Development Of An Anthropomorphic Thigh For Impact Assessment
Keywords: anthropomorphic thigh
AbstractModelling of body segments allows predictions to be made of their response characteristics during interactions with the environment. Once the segment or whole body has been replicated, their response to impact can be investigated. This along with an injury tolerence level provides an opportunity to assess the effectiveness of protective equipment. Head/neck models are used by the helmet industry to assess the effectiveness of crash and sport helmets. Wholebody models are used in the automotive and aircraft industries. No instrumented physical thigh model has been designed to assess soft tissue strain as a result of transverse impacts to the longitudinal axis. There is no appropriate means to assess the protection from injury of the numerous thigh pads used in sport. The aims of this study are: i) Determine the response of the human thigh (and its components) to transverse impacts to the longitudinal axis. ii) Select injury tolerence levels for thigh contusions. iii) Select synthetic materials with similar mechanical properties to those of the human thigh (muscle, skin and fat). iv) Design an instrumented physical model of the leg capable of predicting thigh contusions. The subjects will be seated with their thigh horizontal and a knee angle of 120 degrees. An ankle strap will be attached to a load cell. Testing will be performed at a given percent of maximal voluntary isometric cantraction for knee extension. A hemispherical striker under guided free-fall will impact the anterior mid thigh. An accelerometer will be mounted to the striker. Various drop heights may be employed dependinq on subject discomfort. Subjects have volunteered to an impact which will result in a thigh contusion. Testing will be carried out under medical supervision. Thigh skinfold and girth measurements will be taken. To estimate the internal force and the amount of dampening offerred by the biological components, cadaver material will be tested at drop heights which produced contusions in living subjects. Intact anterior thigh tissue (muscle, fascia, fat and skin) will be placed on a force platform and drop tests performed. The components (muscle, skin and fat) will also be assessed separately. Synthetic materials to represent muscle and skin and fat should display similar dampening properties as determined from cadaver impact tests. A force transducer positioned under the synthetic materials can then estimate the internal force and predict contusions.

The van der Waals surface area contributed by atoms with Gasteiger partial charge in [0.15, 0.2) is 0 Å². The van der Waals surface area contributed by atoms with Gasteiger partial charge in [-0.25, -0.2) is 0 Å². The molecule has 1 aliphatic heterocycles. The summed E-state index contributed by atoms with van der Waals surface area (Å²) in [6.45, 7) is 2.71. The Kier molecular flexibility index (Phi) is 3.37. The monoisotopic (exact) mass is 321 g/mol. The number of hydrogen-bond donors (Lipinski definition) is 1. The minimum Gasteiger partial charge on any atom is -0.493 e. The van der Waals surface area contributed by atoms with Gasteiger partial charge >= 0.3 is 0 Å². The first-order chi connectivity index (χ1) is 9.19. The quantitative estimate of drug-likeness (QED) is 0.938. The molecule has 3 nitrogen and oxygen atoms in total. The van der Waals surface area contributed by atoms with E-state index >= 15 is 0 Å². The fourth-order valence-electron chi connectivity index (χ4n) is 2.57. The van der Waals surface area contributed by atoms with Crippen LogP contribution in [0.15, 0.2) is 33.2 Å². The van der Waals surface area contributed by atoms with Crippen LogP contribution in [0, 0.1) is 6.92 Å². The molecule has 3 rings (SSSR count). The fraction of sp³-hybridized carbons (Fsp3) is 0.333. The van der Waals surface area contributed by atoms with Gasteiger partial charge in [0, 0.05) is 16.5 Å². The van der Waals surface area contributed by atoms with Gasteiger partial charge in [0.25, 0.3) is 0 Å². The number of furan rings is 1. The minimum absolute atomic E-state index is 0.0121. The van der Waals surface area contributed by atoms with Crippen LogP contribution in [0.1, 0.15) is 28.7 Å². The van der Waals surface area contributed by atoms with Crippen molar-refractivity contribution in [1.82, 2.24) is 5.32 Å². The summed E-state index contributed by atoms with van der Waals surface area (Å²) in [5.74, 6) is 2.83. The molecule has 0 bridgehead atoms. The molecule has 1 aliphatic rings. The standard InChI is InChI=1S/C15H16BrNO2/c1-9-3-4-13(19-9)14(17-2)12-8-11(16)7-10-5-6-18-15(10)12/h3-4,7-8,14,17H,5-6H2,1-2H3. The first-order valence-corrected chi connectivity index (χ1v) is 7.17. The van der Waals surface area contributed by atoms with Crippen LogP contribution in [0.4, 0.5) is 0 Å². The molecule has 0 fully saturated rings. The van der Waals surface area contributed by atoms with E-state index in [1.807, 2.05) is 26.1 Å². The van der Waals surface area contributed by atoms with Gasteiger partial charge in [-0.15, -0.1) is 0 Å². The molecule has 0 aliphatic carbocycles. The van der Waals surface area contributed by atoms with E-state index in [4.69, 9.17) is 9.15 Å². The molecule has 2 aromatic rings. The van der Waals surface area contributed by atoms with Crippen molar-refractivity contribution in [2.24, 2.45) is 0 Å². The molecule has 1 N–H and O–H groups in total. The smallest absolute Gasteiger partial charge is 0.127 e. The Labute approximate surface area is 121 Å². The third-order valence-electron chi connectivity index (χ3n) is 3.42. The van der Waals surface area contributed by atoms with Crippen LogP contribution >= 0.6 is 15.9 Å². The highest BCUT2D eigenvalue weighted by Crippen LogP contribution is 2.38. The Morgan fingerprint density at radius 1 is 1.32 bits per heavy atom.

Modelling / Simulation
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